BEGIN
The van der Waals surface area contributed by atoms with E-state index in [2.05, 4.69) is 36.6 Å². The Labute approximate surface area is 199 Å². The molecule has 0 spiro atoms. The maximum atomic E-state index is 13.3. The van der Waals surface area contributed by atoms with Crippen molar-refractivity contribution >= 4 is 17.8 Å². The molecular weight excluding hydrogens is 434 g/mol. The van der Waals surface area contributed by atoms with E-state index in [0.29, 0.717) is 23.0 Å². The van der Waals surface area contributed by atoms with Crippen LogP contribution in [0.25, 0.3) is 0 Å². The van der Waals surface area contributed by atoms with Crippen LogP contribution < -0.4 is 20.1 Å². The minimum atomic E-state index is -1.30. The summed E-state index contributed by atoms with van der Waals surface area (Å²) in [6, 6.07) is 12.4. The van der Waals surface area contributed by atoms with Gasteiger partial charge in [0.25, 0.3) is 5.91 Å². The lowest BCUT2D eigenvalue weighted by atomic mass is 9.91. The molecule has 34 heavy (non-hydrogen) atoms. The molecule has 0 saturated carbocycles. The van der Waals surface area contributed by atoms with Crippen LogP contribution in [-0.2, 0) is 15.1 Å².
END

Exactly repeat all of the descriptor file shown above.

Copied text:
The van der Waals surface area contributed by atoms with E-state index in [2.05, 4.69) is 36.6 Å². The Labute approximate surface area is 199 Å². The molecule has 0 spiro atoms. The maximum atomic E-state index is 13.3. The van der Waals surface area contributed by atoms with Crippen molar-refractivity contribution >= 4 is 17.8 Å². The molecular weight excluding hydrogens is 434 g/mol. The van der Waals surface area contributed by atoms with E-state index in [0.29, 0.717) is 23.0 Å². The van der Waals surface area contributed by atoms with Crippen LogP contribution in [0.25, 0.3) is 0 Å². The van der Waals surface area contributed by atoms with Crippen LogP contribution < -0.4 is 20.1 Å². The minimum atomic E-state index is -1.30. The summed E-state index contributed by atoms with van der Waals surface area (Å²) in [6, 6.07) is 12.4. The van der Waals surface area contributed by atoms with Gasteiger partial charge in [0.25, 0.3) is 5.91 Å². The lowest BCUT2D eigenvalue weighted by atomic mass is 9.91. The molecule has 34 heavy (non-hydrogen) atoms. The molecule has 0 saturated carbocycles. The van der Waals surface area contributed by atoms with Crippen LogP contribution in [-0.2, 0) is 15.1 Å².